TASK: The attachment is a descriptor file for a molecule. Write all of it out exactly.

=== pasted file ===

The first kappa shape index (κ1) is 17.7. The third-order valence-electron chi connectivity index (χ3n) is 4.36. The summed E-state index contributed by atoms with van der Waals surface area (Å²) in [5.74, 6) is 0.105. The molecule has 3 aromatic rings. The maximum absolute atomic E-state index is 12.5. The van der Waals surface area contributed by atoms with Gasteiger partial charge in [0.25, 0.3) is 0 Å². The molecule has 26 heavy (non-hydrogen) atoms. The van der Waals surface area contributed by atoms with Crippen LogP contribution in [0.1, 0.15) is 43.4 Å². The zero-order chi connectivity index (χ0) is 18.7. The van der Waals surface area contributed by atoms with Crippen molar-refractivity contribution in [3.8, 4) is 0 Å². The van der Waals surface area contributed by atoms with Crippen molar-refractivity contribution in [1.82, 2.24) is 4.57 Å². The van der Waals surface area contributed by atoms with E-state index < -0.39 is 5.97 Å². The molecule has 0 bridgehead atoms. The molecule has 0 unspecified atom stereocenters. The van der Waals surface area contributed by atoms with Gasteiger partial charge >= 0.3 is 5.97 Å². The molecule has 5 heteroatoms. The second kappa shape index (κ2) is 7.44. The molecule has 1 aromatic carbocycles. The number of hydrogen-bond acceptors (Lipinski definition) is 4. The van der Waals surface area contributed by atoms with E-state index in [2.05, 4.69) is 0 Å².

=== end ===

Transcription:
The first kappa shape index (κ1) is 17.7. The third-order valence-electron chi connectivity index (χ3n) is 4.36. The summed E-state index contributed by atoms with van der Waals surface area (Å²) in [5.74, 6) is 0.105. The molecule has 3 aromatic rings. The maximum absolute atomic E-state index is 12.5. The van der Waals surface area contributed by atoms with Gasteiger partial charge in [0.25, 0.3) is 0 Å². The molecule has 26 heavy (non-hydrogen) atoms. The van der Waals surface area contributed by atoms with Crippen LogP contribution in [0.1, 0.15) is 43.4 Å². The zero-order chi connectivity index (χ0) is 18.7. The van der Waals surface area contributed by atoms with Crippen molar-refractivity contribution in [3.8, 4) is 0 Å². The van der Waals surface area contributed by atoms with Crippen molar-refractivity contribution in [1.82, 2.24) is 4.57 Å². The van der Waals surface area contributed by atoms with E-state index < -0.39 is 5.97 Å². The molecule has 0 bridgehead atoms. The molecule has 0 unspecified atom stereocenters. The van der Waals surface area contributed by atoms with Gasteiger partial charge >= 0.3 is 5.97 Å². The molecule has 5 heteroatoms. The second kappa shape index (κ2) is 7.44. The molecule has 1 aromatic carbocycles. The number of hydrogen-bond acceptors (Lipinski definition) is 4. The van der Waals surface area contributed by atoms with E-state index in [2.05, 4.69) is 0 Å².